As he drove us along this enchanting route and stretched his time schedule to breaking point to let us to take shot after shot of the Rockies.
Being greeted as Sir may seem old-fashioned in our overfamiliar age.
Here for the beer
But mannerliness is just the Colorado way.
We found it in Avery where brewery beer archaeologist Travis (I want his life) and Park Rangers Josh, Wade and Dakota entertained, exercised and fed us in Eldorado Park.
And in the sumptuously bearded Mike (it’s a mountain name) and David.
They welcomed us to Chautauqua Park and the Flatirons, the five rock features that were thus named by the pioneering women who settled here.
Coloradans, I figure, must have been first in line when God was giving out the gifts.
Handsome, charming, sporty (old or young, they can rock-climb free-hand, buck broncos, ride horses, ski, of course, kayak and raft, and more of that later).
And cook. Man, can they cook.
In fact, every second adventurer seems to run a restaurant when they’re not out conquering the Great Outdoors.
Back Indoors and Laid-back Lenny has brought us chi latte, in his Tajikistan Dushanbe Teahouse.
The Teahouse is a cultural curio, a gift from Boulder’s twin city in the former USSR (who knew?).
In the interests of of internationalism, I am working on getting him to put Lyons and Barry’s on the menu too.
Lenny and his fellow Coloradans truly are culinary pioneers.
Clark, of bespoke dining experience, Local Table Tours shows us more on his grub crawl along Pearl Street.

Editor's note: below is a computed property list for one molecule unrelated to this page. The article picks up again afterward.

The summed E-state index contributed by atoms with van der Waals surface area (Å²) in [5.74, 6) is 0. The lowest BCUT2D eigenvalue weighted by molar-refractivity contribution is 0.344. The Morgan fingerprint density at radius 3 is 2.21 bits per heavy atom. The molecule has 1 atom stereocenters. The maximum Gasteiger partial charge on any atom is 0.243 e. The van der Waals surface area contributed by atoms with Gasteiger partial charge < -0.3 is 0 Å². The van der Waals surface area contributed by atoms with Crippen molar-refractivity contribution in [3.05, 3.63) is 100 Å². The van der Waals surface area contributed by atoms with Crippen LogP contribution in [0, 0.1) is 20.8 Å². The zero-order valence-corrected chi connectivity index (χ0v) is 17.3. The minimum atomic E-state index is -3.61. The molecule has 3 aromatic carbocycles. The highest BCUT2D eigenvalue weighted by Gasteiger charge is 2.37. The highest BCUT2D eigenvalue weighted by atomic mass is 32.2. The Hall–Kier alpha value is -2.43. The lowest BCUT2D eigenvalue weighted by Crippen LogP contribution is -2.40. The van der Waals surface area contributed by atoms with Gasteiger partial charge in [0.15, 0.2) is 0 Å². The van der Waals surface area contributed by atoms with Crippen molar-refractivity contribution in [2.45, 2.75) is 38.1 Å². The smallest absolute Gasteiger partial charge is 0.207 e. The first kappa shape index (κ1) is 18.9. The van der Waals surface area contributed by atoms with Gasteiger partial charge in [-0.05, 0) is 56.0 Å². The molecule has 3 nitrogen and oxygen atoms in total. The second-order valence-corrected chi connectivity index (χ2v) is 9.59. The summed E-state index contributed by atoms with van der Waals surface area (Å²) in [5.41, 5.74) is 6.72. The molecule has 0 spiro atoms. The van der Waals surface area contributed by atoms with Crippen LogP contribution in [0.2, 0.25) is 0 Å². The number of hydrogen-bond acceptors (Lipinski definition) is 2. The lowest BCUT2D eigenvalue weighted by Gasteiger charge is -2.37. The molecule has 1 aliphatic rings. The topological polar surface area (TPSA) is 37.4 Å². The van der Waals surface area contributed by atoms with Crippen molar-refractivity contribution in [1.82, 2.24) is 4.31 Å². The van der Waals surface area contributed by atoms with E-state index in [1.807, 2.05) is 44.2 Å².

Fennel salad in one, shrimp in another, all washed down with the best Colorado wine and their famous IPA craft beers.
Each pit stop throughout Colorado has a dish you’d want to take home with you.
Salt & Lime in Steamboat restored my faith in Mexican food after a student summer selling tacos in Boston.
While Dakota’s rhubarb cookies were another highlight and one I vow to make (or get the Indomitable Mrs M to make).
I take a turn, as unlikely as that is, at baking in Fort Collins, in Ginger & Baker.
Bake me a cake
Under the watchful eye of Deb who takes guests for a class and then serves you up your own creation after your meal.
A real slice of American pie.
While these new pioneers of cooking and baking continue to make waves in their crafts, it was time for us to make ours.
On the very French Powder river where trappers transported hides and furs on flimsy wooden rafts in days of old.
Thankfully, we have modern rubber rafts and we have safety in numbers…
Seven of us clinging to the side of our tub rowing like Furies, as the river rocks us.
We finish our day as all cowboys do, drinking beer, eating beans, singing and dancing by a camp fire.
Or in the absence of that, on the coach to the airport where the Chinese members of our party lead us in bus karaoke.
Taylor sings Fly Me To The Moon, ably accompanied by Sarah and Coloradan Jennifer, our new family for these three days.
Before Chinese Judy channels her inner Coloradan with a rousing John Denver which I try to sing along to but find myself choking up.
Frantically looking for the words to Home on the Range over intermittent wi-fi I pass my go.
We are a party of Chinese, Jordanians, Australians, Germans, French, Danish, Canadians, Americans, of course, Irish and one Irish-Scot.
Heading out West on our wagon, singing songs and filled with dreams. We are the New Frontiersmen.
HOW TO GET THERE: Jim flew Aer Lingus Dublin-London return and British Airways London-Denver return. Try €1,461.72 as a paired economy ticket for sample dates of July 12-19 (subject to fluctuation). Irish airports allow you pre-clearance from customs before you land. (http://www.aerlingus.com).
WHERE TO STAY: The Embassy Suites, Boulder (www.embassysuites3.hilton. com), king bed non-suite room. From $249 a night (€210); Holiday Inn, Steamboat Springs (www.ihg. com) from $204.25 (€172.737), king bed, Elizabeth Hotel, Fort Collins (www.mariott.com). From $177 (€149) for king room.